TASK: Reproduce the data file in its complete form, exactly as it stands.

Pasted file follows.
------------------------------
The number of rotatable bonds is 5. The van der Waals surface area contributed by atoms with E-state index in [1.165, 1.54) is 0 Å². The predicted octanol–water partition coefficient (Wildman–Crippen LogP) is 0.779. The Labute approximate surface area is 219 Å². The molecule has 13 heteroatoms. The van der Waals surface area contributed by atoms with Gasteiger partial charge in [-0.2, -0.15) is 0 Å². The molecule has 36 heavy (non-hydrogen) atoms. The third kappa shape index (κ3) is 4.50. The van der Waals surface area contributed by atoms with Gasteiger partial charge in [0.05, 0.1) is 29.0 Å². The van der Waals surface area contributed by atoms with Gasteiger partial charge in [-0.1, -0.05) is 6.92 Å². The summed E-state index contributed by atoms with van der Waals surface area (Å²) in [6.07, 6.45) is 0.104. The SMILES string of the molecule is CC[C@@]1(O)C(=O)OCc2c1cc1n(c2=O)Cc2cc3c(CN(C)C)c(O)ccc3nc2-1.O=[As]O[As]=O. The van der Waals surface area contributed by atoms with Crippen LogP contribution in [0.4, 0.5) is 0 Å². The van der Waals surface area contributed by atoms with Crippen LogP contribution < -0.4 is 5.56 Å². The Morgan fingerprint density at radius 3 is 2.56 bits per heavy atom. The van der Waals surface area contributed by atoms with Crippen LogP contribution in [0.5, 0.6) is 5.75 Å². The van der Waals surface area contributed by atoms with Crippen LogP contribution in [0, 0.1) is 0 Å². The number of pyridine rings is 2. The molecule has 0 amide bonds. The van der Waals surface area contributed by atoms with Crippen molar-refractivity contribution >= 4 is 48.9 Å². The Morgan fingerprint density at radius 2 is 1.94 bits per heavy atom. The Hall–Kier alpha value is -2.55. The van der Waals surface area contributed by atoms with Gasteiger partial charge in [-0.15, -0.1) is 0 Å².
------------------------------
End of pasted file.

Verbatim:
The number of rotatable bonds is 5. The van der Waals surface area contributed by atoms with E-state index in [1.165, 1.54) is 0 Å². The predicted octanol–water partition coefficient (Wildman–Crippen LogP) is 0.779. The Labute approximate surface area is 219 Å². The molecule has 13 heteroatoms. The van der Waals surface area contributed by atoms with Gasteiger partial charge in [-0.2, -0.15) is 0 Å². The molecule has 36 heavy (non-hydrogen) atoms. The third kappa shape index (κ3) is 4.50. The van der Waals surface area contributed by atoms with Gasteiger partial charge in [0.05, 0.1) is 29.0 Å². The van der Waals surface area contributed by atoms with Gasteiger partial charge in [-0.1, -0.05) is 6.92 Å². The summed E-state index contributed by atoms with van der Waals surface area (Å²) in [6.07, 6.45) is 0.104. The SMILES string of the molecule is CC[C@@]1(O)C(=O)OCc2c1cc1n(c2=O)Cc2cc3c(CN(C)C)c(O)ccc3nc2-1.O=[As]O[As]=O. The van der Waals surface area contributed by atoms with Crippen LogP contribution in [0.4, 0.5) is 0 Å². The van der Waals surface area contributed by atoms with Crippen LogP contribution < -0.4 is 5.56 Å². The Morgan fingerprint density at radius 3 is 2.56 bits per heavy atom. The van der Waals surface area contributed by atoms with Crippen LogP contribution in [0.5, 0.6) is 5.75 Å². The van der Waals surface area contributed by atoms with Crippen LogP contribution in [0, 0.1) is 0 Å². The number of pyridine rings is 2. The molecule has 0 amide bonds. The van der Waals surface area contributed by atoms with Crippen molar-refractivity contribution >= 4 is 48.9 Å². The Morgan fingerprint density at radius 2 is 1.94 bits per heavy atom. The Hall–Kier alpha value is -2.55. The van der Waals surface area contributed by atoms with Gasteiger partial charge in [-0.15, -0.1) is 0 Å².